Nyjer Morgan: How Valuable Is Defense? (Part Two)
In my post last Wednesday, I took a look at Nyjer Morgan and how valuable he has been to the Washington Nationals since coming over in a trade.
In this post, I'll take a different path: Was the trade a smart one for the Nationals?
Well, that's a different story.
It all breaks down, simply, to looking at the position the Nationals are in right now.
Nyjer Morgan has been very good this year. However, he is also 29 years old and in the prime of his career. Next year he will be 30, and then it's a safe bet that it's all downhill from there for him.
Now, while it's true that some players have continued success after 30—PEDs not withstanding—those players typically don't have the same skill-set that Morgan does. Almost every tool Morgan has branches from speed, which is the first skill a player has to go.
Of course, that alone doesn't make this a bad trade for the Nationals. If the Nats were in a place where Nyjer Morgan would have put them over the top and vaulted them to contention, then a good case could be made that they'd be foolish NOT to trade for him. But, as we all know, the Nationals are the proud owners of the worst record in Major League Baseball right now.
However, the Nationals will control Morgan's contract for a few more years. He hasn't even approached his first year of arbitration yet. Could it be that the Nats are planning to be in contention next year?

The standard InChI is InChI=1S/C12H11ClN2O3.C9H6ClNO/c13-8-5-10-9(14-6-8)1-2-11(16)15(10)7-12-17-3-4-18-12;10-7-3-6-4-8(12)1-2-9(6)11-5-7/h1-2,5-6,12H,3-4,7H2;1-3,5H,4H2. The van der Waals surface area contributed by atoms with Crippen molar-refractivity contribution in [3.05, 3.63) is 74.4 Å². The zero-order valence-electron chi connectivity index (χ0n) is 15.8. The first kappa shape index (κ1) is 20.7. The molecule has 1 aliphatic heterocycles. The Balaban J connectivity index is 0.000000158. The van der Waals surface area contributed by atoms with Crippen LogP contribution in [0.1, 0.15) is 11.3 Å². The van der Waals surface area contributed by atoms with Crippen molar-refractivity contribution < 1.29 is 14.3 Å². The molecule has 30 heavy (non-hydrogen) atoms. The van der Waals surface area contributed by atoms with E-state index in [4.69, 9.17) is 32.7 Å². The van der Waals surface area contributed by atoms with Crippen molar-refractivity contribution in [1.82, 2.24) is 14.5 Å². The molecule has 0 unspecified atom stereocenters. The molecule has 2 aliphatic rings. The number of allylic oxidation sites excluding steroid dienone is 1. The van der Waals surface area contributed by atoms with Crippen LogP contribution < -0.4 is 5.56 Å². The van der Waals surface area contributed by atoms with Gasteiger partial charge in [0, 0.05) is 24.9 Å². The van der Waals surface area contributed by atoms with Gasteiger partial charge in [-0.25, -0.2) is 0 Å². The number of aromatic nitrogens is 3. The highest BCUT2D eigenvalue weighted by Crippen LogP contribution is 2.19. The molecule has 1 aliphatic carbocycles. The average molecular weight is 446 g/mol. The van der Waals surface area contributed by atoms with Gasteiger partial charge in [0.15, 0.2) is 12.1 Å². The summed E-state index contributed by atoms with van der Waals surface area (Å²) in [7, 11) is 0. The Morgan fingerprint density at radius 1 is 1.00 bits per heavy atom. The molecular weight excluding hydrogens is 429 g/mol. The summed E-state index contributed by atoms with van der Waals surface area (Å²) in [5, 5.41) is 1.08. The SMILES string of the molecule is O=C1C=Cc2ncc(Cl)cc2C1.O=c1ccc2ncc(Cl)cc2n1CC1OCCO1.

Again, I doubt it. The Nats may have drafted Stephen Strasburg, but they're still a long way away from having one of the Majors' best farm systems. There's a good core of young guys like Ryan and Jordan Zimmerman in the Majors, and there's more talent coming, but they're not exactly a Nyjer Morgan away from contending in the next year or two.
A counter-argument I've heard from Nats fans is that Morgan's defense is invaluable to a young Washington pitching staff. The argument is that Washington's rotation is full of very young pitchers, and having the good defense of Nyjer Morgan behind them gives them confidence and aids their development.
While that may be true, I'm still not convinced Washington couldn't have gotten a good-glove center fielder for a much cheaper price than what they paid to get Morgan from Pittsburgh.
This is, in the short-term, a good trade for Washington. The problem is that this club is not built to win in the short-term. At this moment in time, Washington should be holding on to every young player they have that has even a sliver of a chance at becoming something great. Lastings Milledge certainly fits into that category.
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